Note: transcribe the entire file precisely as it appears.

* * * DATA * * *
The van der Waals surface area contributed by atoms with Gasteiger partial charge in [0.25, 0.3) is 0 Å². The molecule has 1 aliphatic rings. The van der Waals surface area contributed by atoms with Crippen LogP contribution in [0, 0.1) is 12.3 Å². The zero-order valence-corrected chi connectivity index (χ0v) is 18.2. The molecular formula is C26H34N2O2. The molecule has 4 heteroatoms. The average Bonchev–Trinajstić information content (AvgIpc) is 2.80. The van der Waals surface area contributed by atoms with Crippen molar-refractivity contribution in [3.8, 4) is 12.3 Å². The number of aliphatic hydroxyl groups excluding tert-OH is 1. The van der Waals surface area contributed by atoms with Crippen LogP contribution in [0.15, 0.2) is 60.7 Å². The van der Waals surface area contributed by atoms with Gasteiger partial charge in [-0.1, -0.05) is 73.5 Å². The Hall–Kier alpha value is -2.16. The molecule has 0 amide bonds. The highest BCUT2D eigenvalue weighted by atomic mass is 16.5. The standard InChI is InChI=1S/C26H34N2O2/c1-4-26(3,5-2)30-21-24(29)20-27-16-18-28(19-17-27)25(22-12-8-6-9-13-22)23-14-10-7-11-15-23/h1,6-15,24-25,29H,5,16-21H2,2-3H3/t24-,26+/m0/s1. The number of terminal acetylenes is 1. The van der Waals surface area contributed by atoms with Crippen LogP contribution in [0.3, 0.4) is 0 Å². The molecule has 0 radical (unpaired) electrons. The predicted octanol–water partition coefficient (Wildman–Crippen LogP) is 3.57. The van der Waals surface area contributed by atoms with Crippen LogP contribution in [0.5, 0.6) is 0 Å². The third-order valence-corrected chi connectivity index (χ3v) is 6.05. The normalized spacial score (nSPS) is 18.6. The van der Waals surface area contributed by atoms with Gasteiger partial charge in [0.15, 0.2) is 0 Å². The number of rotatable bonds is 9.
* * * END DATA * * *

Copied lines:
The van der Waals surface area contributed by atoms with Gasteiger partial charge in [0.25, 0.3) is 0 Å². The molecule has 1 aliphatic rings. The van der Waals surface area contributed by atoms with Crippen LogP contribution in [0, 0.1) is 12.3 Å². The zero-order valence-corrected chi connectivity index (χ0v) is 18.2. The molecular formula is C26H34N2O2. The molecule has 4 heteroatoms. The average Bonchev–Trinajstić information content (AvgIpc) is 2.80. The van der Waals surface area contributed by atoms with Crippen molar-refractivity contribution in [3.8, 4) is 12.3 Å². The number of aliphatic hydroxyl groups excluding tert-OH is 1. The van der Waals surface area contributed by atoms with Crippen LogP contribution in [0.15, 0.2) is 60.7 Å². The van der Waals surface area contributed by atoms with Gasteiger partial charge in [-0.1, -0.05) is 73.5 Å². The Hall–Kier alpha value is -2.16. The molecule has 0 amide bonds. The highest BCUT2D eigenvalue weighted by atomic mass is 16.5. The standard InChI is InChI=1S/C26H34N2O2/c1-4-26(3,5-2)30-21-24(29)20-27-16-18-28(19-17-27)25(22-12-8-6-9-13-22)23-14-10-7-11-15-23/h1,6-15,24-25,29H,5,16-21H2,2-3H3/t24-,26+/m0/s1. The number of terminal acetylenes is 1. The van der Waals surface area contributed by atoms with Crippen LogP contribution in [0.3, 0.4) is 0 Å². The molecule has 0 radical (unpaired) electrons. The predicted octanol–water partition coefficient (Wildman–Crippen LogP) is 3.57. The van der Waals surface area contributed by atoms with Crippen LogP contribution in [0.5, 0.6) is 0 Å². The third-order valence-corrected chi connectivity index (χ3v) is 6.05. The normalized spacial score (nSPS) is 18.6. The van der Waals surface area contributed by atoms with Gasteiger partial charge in [0.15, 0.2) is 0 Å². The number of rotatable bonds is 9.